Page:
Thus, while the lengths of pipe 26 are being assembled, the pipe 28 is driven, at least sequentially to allow the pipe lengths 26 to be coupled, and is wound onto the intermediate storage reel 11 that can be seen again in vertical section in
In addition, the intermediate storage reel 11 comprises a tensioner distributor guide, not depicted, to allow the pipe to be wound evenly without leaving gaps.
The intermediate storage reel is arranged on the first barge 10 resting on rollers 36 to guide it in its rotation.
To do this, the ballast tanks are filled when the intermediate storage reel 11 is empty and are gradually emptied as the pipe is wound. Thus, the first barge 10 tends to sink into the water as the intermediate storage reel 11 is loaded because the weight of the first barge 10 increases and this sinking is compensated for by the lightening of the barge by emptying the ballast tanks.
However, the first barge 10 may be replaced by floating means with a stable hull, in which case the ballast weight is not absolutely necessary because the floating means are more stable than a barge.
Reference will now be made to
It will be understood that when the pipe 28 is being transferred to the laying boat, the loading of the intermediate storage reel 11 is halted, especially if the barges 10, 12 are coupled. In addition, the benefit of such an installation lies in the possibility of storing a full pipe, which takes less time to transfer to the laying boat than it takes to produce the pipe, because this transfer is performed continuously.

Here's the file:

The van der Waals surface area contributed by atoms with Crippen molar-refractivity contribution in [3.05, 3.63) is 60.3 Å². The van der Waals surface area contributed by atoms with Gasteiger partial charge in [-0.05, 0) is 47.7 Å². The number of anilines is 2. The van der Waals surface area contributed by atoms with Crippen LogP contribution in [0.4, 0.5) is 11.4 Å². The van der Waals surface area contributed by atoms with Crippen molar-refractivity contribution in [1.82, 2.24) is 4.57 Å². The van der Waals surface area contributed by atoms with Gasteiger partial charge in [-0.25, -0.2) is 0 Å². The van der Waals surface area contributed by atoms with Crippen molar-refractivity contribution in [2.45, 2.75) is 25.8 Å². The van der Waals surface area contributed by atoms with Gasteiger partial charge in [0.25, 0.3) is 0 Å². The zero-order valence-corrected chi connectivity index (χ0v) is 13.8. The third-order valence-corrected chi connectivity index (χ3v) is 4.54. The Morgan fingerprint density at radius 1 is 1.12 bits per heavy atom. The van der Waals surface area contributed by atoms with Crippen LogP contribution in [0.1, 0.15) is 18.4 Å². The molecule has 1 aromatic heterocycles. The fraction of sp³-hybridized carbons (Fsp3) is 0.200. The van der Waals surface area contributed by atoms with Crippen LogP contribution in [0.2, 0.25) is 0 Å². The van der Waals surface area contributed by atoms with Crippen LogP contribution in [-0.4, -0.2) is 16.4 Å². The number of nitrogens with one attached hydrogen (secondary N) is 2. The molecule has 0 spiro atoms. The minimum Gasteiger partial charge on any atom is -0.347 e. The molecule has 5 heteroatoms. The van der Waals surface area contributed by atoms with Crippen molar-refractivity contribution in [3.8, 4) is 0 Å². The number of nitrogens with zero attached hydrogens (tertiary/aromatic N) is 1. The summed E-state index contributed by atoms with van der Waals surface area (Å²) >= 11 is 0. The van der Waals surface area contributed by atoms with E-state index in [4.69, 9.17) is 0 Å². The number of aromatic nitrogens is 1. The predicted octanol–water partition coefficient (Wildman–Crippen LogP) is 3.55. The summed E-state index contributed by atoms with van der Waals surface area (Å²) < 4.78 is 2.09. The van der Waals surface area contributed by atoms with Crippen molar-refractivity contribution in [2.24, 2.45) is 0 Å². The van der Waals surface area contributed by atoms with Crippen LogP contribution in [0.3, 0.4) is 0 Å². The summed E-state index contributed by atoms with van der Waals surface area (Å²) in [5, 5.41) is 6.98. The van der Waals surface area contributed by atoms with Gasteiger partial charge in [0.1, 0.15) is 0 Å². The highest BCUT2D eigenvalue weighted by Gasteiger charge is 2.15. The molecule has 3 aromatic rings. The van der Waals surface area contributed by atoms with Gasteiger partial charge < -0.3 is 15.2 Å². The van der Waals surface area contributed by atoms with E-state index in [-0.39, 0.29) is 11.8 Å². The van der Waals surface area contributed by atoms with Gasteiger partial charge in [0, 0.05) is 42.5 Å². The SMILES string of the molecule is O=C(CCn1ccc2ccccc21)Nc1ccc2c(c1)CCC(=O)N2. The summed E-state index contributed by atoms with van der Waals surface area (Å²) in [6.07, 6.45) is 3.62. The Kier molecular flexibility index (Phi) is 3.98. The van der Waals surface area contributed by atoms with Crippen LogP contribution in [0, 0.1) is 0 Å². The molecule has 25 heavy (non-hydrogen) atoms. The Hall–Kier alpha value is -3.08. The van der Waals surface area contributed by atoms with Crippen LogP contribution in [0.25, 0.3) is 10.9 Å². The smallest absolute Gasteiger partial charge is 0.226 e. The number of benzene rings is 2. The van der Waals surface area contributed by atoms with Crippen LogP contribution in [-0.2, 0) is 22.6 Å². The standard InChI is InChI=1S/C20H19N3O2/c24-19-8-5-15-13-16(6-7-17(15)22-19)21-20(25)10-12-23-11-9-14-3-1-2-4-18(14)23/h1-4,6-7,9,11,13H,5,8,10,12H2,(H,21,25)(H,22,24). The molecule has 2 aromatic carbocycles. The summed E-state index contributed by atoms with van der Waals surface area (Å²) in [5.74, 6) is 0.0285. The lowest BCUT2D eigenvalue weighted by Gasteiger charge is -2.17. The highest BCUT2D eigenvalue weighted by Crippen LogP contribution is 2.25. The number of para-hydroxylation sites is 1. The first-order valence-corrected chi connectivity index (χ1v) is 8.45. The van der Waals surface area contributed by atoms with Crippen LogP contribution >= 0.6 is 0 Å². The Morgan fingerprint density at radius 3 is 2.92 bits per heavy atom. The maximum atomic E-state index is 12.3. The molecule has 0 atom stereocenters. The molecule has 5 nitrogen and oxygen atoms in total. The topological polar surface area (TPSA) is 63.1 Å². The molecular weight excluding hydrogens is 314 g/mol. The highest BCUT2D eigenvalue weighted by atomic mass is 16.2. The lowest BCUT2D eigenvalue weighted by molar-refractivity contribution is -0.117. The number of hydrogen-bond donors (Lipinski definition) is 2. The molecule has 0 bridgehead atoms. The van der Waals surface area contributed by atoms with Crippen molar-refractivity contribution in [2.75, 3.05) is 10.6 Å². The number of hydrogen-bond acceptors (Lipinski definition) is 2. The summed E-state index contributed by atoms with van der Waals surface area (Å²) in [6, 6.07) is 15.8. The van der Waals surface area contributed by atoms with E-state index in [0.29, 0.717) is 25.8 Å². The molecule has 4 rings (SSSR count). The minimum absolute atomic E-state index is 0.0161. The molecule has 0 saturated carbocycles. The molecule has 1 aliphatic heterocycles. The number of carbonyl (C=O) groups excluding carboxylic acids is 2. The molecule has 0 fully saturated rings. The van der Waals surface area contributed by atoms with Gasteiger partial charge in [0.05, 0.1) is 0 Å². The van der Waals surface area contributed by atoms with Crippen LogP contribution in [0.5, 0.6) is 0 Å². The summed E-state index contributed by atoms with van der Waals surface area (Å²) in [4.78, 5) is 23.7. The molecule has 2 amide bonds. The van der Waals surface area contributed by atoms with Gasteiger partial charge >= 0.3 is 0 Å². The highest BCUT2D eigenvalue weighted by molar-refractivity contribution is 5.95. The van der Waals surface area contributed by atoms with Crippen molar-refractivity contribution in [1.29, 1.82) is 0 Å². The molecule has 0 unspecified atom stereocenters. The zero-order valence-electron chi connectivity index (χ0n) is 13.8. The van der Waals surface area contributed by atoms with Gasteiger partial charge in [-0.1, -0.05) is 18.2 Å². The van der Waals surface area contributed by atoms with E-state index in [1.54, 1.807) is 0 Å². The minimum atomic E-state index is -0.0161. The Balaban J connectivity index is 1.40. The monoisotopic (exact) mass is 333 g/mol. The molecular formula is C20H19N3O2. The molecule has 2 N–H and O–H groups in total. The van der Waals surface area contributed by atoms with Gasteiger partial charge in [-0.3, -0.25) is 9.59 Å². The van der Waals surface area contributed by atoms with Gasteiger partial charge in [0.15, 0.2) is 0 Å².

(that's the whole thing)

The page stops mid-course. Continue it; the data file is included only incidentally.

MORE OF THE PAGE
Furthermore, tensioners, not depicted, and situated on the laying boat allow the supply to the storage reel of the laying boat to be controlled.
This end of the pipe 28 has been plastically deformed like the substantial part of it which is wound onto the intermediate storage reel 11 and it is elastically deformed and forcibly driven towards the storage reel 40.
Thus, the pipe 28 is suitable to be unwound from the intermediate storage reel 11 to be wound onto the storage reel 40 of the laying boat 42 in an arc 46 the radius of curvature of which is greater than that of the wound pipe. However, the pipe 28 is only deformed elastically during transfer and requires no additional shaping to be rewound onto the storage reel 40. When the pipe 28 has been fully transferred onto the storage reel 40 of the laying boat 42 the latter can go out to a laying site while the production of wound pipes can resume.